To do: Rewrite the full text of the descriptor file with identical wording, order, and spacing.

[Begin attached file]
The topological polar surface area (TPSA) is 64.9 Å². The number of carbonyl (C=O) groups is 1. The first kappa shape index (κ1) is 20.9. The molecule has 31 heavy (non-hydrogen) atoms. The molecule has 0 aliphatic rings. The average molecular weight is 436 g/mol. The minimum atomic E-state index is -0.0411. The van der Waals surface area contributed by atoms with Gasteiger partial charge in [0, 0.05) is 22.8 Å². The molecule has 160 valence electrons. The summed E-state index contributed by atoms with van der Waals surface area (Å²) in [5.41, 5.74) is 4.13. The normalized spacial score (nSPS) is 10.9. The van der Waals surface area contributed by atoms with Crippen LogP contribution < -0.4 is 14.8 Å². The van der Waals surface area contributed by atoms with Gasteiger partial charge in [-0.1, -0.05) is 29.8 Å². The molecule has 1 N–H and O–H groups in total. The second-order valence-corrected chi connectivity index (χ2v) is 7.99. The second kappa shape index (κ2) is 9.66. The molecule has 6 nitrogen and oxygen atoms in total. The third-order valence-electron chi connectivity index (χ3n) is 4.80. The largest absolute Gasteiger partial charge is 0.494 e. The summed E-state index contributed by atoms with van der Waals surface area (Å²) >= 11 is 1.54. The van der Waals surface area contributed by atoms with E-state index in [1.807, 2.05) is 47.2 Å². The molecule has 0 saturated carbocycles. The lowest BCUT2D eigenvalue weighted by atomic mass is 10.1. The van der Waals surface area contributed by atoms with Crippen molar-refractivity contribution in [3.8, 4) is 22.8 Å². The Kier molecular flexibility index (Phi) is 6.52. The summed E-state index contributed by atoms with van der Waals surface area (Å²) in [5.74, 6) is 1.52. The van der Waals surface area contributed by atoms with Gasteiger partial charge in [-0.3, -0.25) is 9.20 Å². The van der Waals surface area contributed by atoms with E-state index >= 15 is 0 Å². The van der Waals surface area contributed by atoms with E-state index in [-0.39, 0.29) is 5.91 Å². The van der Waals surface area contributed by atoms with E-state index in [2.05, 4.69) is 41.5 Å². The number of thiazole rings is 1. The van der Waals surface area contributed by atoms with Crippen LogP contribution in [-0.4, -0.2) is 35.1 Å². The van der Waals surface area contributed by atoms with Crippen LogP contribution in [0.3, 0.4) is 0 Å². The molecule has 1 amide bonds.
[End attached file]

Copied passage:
The topological polar surface area (TPSA) is 64.9 Å². The number of carbonyl (C=O) groups is 1. The first kappa shape index (κ1) is 20.9. The molecule has 31 heavy (non-hydrogen) atoms. The molecule has 0 aliphatic rings. The average molecular weight is 436 g/mol. The minimum atomic E-state index is -0.0411. The van der Waals surface area contributed by atoms with Gasteiger partial charge in [0, 0.05) is 22.8 Å². The molecule has 160 valence electrons. The summed E-state index contributed by atoms with van der Waals surface area (Å²) in [5.41, 5.74) is 4.13. The normalized spacial score (nSPS) is 10.9. The van der Waals surface area contributed by atoms with Crippen LogP contribution < -0.4 is 14.8 Å². The van der Waals surface area contributed by atoms with Gasteiger partial charge in [-0.1, -0.05) is 29.8 Å². The molecule has 1 N–H and O–H groups in total. The second-order valence-corrected chi connectivity index (χ2v) is 7.99. The second kappa shape index (κ2) is 9.66. The molecule has 6 nitrogen and oxygen atoms in total. The third-order valence-electron chi connectivity index (χ3n) is 4.80. The largest absolute Gasteiger partial charge is 0.494 e. The summed E-state index contributed by atoms with van der Waals surface area (Å²) >= 11 is 1.54. The van der Waals surface area contributed by atoms with E-state index in [1.807, 2.05) is 47.2 Å². The molecule has 0 saturated carbocycles. The lowest BCUT2D eigenvalue weighted by atomic mass is 10.1. The van der Waals surface area contributed by atoms with Crippen molar-refractivity contribution in [3.8, 4) is 22.8 Å². The Kier molecular flexibility index (Phi) is 6.52. The summed E-state index contributed by atoms with van der Waals surface area (Å²) in [5.74, 6) is 1.52. The van der Waals surface area contributed by atoms with Gasteiger partial charge in [-0.3, -0.25) is 9.20 Å². The van der Waals surface area contributed by atoms with E-state index >= 15 is 0 Å². The van der Waals surface area contributed by atoms with E-state index in [-0.39, 0.29) is 5.91 Å². The van der Waals surface area contributed by atoms with E-state index in [2.05, 4.69) is 41.5 Å². The number of thiazole rings is 1. The van der Waals surface area contributed by atoms with Crippen LogP contribution in [-0.4, -0.2) is 35.1 Å². The van der Waals surface area contributed by atoms with Crippen LogP contribution in [0.3, 0.4) is 0 Å². The molecule has 1 amide bonds.